Alternatively, an attacker’s malicious code may overtake a user’s mobile device as part of a botnet. This allows an attacker to send commands to it, doing more than a preprogrammed set of actions. This can include harvesting a user’s contacts to be used in a larger attack target list or executing other attack types like DDoS attacks. Sometimes, backdoor access is created to make a persistent threat.
Among the many SMS attack threats, here are some notable types:
SMS phishing, or “smishing,” involves an attacker posing as a trusted person or institution via text messaging to deceive users into compromising themselves.
Users may be baited into a malware infection, sending money, or guiding into disclosing private info, such as account credentials or banking numbers.
Phishing itself has been a popular cyberattack for years: people tend to be less skeptical of messages when they are from a person or organization they trust. Plus, urgent messages exploiting human trust alongside simple malicious links and file attachments can fool even savvy internet users.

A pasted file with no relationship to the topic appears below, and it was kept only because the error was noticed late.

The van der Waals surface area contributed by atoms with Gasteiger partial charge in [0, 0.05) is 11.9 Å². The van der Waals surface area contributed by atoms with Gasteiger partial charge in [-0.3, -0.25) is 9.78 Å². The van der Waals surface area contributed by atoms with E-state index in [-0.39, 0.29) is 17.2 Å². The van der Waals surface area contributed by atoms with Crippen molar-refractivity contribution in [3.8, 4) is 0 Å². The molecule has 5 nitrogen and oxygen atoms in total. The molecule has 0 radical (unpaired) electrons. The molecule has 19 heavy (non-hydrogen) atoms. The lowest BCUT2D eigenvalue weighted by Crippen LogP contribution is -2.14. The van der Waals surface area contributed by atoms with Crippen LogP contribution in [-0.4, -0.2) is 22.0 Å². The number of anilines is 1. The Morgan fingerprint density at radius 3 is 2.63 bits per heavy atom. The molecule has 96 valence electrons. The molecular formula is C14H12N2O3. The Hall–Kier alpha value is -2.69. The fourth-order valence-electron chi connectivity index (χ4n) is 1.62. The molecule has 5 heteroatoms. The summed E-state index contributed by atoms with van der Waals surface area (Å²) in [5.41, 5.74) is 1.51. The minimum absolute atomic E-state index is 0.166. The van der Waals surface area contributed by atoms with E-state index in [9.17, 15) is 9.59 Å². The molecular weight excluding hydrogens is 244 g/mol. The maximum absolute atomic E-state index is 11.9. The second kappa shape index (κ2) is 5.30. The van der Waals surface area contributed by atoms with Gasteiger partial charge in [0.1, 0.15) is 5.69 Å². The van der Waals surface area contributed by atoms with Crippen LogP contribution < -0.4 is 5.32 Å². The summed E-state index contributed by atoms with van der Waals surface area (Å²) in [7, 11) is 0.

Mobile malware is any malicious software that runs on mobile devices. These attacks involve the creation and distribution of malware by cybercriminals designed to target a victim’s mobile device. This is often the payload of other SMS attacks, such as smishing. Frequent offenders include:
Premium-rate SMS scams involve the unauthorized signup of users to subscription message services. Victims incur unwanted bills on their phone statement and may even be paying the attacker if the criminal runs these services.